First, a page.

Mystery Produce and Jalapeno Pickles

This week I picked up another abundant “mystery box” of produce from Mariquita Farm. Everything in the box I will use, however, the volume of marjoram and Napolitano basil (which turns brown quickly when warmed, bruised or cut so it’s not ideal for pesto) will take some creativity in order to use before rotting.

 

IMG_0814

Cassius and Roxy are vegging out.

 

Here’s what I got:

  • Walla Walla Onions
  • Scallions
  • Red & Green Butter Lettuces
  • Carrots
  • Cucumbers
  • Tomatoes
  • Marjoram
  • Summer Squash
  • Basil
  • Cayenne Peppers
  • Beets
  • Supplemental purchases:

I am really happy about the bulk bags of jalapenos. When I saw them listed on the farm’s order sheet, I planned my Saturday afternoon for canning my favorite jalapeno pickles. The recipe I use is my own and is the most popular recipe in my book, Pickled: Preserving a World of Tastes and Traditions (2003). If you don’t have a hard copy of the book, you can find an updated version of the recipe in a previous Brinylife blog entry. These tangy slices are great on sandwiches, chili, nachos – or really any food made better by adding salty, tangy, hot flavor.

Advertisements

Summer in Berkeley

My month-long summer break ends this Monday morning when I start my new position as Executive Director at Fresh Approach, a non-profit working to increase healthy food access and providing nutrition education in Bay area’s underserved communities. I’m looking forward to working with our staff, volunteers and our Board of Directors to continue to grow the organization, strengthen community partnerships and promote this important work in the Bay area.

Summer produce is what I want to eat these days. Gazpacho is high on my list of seasonal favorites. I have made blueberry jam and strawberry jam, and today I found the perfectly-sized, small Kirby cucumbers to make garlic dill pickles. I bought enough to make a few quarts PLUS a small batch of crunchy mustard pickles from my book Pickled. Grandma Patton used to make these and store them in a crock in the refrigerator. I ate a lot of chilled mustard pickles at Grandma’s house when I was a kid.

This is what I picked up at the Downtown Berkeley Farmers Market today:

 

  • Strawberries
  • Kirby cucumbers (small)
  • Sweet peppers
  • Orange canned tomatoes (Pomodori Cotti) – for Gazpacho
  • Pluots, nectarines and peaches
  • Sprite plums
  • Sweet basil
  • Cherry tomatoes
IMG_0775.JPG

Cassius and Roxy with today’s farmers market finds

IMG_0772.JPG

 

 

 

 

 

 

 

 

 

 

Strawberry Jam

It’s almost the end of this year’s strawberry season in northern California. The strawberries that I bought from Mariquita Farm’s Ladybug Buying Club come from Sea Level Farm near Santa Cruz. These berries are so sweet and fragrant. I sliced up a pint for the fridge, froze one quart and made eighteen half pints of delicious jam with the rest.

This recipe was inspired by Chef Greg Atkinson’s Organic Strawberry Jam recipe from the Canning Across America website. Some recipes (including Greg’s) call for 1:1 ratio of fruit to sugar but I used a 2:1 fruit to sugar ratio and the result is excellent. I also used all organic ingredients.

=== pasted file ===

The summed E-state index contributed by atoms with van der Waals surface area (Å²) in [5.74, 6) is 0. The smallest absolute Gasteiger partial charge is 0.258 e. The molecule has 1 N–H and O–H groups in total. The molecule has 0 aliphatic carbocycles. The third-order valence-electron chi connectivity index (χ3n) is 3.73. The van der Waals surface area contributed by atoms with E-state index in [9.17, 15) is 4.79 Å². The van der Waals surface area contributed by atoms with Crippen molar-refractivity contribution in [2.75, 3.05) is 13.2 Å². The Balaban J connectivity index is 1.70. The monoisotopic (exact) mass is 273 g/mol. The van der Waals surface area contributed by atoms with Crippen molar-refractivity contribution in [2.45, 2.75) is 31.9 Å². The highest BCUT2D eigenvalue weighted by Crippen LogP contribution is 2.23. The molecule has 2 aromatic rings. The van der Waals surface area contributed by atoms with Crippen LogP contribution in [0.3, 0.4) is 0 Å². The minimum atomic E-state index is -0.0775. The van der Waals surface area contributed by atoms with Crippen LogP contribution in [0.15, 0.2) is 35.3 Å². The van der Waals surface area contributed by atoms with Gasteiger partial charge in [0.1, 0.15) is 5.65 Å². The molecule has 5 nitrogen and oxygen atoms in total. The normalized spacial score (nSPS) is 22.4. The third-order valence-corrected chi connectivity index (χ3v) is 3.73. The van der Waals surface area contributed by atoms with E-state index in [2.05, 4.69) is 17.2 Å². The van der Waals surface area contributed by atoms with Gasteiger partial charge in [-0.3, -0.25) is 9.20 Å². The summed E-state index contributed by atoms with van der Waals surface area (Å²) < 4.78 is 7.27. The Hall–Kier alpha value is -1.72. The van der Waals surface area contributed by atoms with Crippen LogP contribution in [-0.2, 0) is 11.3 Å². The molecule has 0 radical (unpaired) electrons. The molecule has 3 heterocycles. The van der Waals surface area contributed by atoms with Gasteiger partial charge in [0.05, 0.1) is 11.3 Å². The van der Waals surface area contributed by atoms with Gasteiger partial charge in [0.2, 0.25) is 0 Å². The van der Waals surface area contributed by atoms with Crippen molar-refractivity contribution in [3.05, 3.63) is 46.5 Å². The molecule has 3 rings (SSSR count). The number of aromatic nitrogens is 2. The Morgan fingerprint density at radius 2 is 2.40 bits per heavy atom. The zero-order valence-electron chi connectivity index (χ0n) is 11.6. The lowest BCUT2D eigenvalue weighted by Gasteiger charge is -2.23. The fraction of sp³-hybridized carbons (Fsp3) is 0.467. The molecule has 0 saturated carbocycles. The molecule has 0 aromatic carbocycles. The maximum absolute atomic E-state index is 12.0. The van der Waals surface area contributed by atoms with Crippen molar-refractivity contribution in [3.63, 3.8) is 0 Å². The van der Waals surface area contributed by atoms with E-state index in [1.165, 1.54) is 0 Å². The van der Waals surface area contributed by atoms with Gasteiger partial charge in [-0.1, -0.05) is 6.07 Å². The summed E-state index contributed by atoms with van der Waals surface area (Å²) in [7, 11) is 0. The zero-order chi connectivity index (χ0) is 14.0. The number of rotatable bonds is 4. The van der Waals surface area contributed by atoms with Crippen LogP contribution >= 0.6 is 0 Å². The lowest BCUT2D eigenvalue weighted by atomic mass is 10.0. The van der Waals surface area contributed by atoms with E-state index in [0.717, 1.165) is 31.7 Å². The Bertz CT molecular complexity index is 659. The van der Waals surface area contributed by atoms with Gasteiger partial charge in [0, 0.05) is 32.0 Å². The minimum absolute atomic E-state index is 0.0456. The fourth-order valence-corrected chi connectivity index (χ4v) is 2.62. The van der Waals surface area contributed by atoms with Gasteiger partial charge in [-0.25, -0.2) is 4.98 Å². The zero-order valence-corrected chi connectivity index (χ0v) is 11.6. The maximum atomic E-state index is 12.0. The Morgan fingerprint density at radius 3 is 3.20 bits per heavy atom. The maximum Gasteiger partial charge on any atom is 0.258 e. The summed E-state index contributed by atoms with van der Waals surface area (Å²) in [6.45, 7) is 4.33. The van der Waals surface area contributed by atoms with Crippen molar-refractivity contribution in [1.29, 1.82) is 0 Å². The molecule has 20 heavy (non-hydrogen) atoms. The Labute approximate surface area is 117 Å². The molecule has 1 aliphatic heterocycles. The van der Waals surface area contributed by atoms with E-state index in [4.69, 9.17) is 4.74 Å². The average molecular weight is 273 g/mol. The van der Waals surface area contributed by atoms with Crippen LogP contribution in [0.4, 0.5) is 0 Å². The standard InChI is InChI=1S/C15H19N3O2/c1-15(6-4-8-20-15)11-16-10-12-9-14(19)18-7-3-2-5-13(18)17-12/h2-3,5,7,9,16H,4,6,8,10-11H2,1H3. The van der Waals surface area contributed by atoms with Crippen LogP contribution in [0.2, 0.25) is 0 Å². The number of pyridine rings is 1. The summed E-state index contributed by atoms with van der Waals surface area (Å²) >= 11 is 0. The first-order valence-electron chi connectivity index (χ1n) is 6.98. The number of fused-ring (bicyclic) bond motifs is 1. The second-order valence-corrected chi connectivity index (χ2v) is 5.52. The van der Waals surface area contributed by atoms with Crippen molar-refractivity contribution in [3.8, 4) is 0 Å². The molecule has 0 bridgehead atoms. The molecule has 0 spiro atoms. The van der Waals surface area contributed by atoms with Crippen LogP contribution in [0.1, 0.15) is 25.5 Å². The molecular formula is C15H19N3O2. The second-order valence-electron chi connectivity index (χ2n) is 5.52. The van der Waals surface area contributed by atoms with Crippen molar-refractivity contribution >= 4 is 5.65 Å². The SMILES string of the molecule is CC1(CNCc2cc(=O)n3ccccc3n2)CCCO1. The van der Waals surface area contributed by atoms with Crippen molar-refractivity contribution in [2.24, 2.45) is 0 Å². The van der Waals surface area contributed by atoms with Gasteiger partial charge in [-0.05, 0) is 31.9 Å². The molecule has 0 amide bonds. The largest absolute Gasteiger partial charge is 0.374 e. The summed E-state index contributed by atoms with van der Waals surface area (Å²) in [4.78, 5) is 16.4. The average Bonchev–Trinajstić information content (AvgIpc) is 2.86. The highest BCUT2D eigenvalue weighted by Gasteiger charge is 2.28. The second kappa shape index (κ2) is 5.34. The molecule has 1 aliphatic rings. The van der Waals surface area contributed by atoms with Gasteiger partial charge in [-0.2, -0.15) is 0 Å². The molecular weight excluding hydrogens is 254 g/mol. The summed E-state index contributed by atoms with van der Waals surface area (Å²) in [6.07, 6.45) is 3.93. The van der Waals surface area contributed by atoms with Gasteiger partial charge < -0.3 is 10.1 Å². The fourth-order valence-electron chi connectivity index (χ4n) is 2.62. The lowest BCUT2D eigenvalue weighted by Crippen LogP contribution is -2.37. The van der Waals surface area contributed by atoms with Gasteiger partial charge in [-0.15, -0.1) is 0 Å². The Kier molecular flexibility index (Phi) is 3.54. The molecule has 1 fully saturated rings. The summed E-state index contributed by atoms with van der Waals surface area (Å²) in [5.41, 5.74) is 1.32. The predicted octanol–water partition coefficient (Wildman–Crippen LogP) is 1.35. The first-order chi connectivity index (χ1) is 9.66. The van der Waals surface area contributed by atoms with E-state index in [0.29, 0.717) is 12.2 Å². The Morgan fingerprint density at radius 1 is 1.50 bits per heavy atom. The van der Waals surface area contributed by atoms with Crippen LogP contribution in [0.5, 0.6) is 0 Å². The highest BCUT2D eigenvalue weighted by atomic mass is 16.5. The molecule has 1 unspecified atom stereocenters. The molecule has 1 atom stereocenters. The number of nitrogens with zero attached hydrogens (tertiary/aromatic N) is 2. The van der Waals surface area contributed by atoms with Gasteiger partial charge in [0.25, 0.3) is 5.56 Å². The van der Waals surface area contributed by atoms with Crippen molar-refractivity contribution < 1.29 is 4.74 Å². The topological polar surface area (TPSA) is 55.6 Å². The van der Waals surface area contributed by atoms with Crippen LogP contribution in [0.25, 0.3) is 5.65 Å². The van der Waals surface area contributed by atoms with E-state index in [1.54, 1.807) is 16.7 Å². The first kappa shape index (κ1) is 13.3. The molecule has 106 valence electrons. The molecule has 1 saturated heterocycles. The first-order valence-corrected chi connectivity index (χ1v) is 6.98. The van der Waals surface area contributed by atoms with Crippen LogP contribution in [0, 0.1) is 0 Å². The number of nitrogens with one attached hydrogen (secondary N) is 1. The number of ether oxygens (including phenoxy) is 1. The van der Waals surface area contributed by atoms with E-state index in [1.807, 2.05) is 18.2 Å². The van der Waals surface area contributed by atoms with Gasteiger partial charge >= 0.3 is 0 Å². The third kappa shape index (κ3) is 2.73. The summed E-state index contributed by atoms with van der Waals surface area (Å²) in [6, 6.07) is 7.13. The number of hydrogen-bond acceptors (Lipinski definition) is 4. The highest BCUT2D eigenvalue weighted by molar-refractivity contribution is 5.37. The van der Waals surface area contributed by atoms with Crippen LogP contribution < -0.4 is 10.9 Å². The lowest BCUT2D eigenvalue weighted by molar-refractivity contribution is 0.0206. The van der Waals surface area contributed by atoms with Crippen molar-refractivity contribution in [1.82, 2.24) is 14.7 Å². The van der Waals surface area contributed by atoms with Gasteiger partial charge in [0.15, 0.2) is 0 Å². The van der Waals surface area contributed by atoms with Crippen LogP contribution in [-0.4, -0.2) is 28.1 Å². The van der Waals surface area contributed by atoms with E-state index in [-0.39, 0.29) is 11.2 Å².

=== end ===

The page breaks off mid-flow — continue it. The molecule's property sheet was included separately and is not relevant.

STRAWBERRY JAM
(Yields 18 half pint jars)

14 cups strawberries (stems removed and sliced)
1 cup lemon juice
4 pounds cane sugar

Wash jars without lids in dishwasher or soapy hot water and rinse thoroughly. If using a dishwasher, choose the sanitation rinse and hot dry options. Leave jars in dishwasher until ready to use.

In a clean 4-quart stockpot, mash berries and lemon juice together with a potato masher. Add sugar and stir over medium high heat with a wooden spoon. Stir occasionally until fruit has come to a full, rolling boil and continue stirring until mixture returns to a boil, then stop stirring and insert a candy thermometer.  When the thermometer registers 220F degrees, remove jam from the stove and set aside.

With rubberized tongs, lift sterilized jars and arrange them right side up on a clean kitchen towel.  Transfer jam to sterilized jars, seal according to canning jar and lid manufacturers instructions, and then return jam-filled jars to the boiling water and boil. My jars sealed at 180F for 10 minutes. Lift jars out of the hot water bath with rubber tongs again, and then allow jars to cool undisturbed for several hours or overnight. Sealed jam jars keep for one year.

If any of the jars do not seal, just let them cool and then place in the refrigerator for immediate enjoyment.

IMG_0700.JPG

I added a tablespoon of culinary lavender to the berries while boiling which gave the jam a faint floral flavor, but not enough to detect it, so I omitted it from the ingredient list. If you are inclined to play with this recipe, fresh herbs such as rosemary and lavender or spices like star anise or vanilla might work. Gradually add these to your mash mixture and use a tasting spoon to check the flavor as you go to prevent you from going overboard.

IMG_0703.JPG

Enjoy the jam on ice cream, yogurt, toast or anything else you want to add some strawberry sweetness.

My canner will be used again this summer as I’d like to make dill pickles and jalapeno slices and maybe some pickled beets.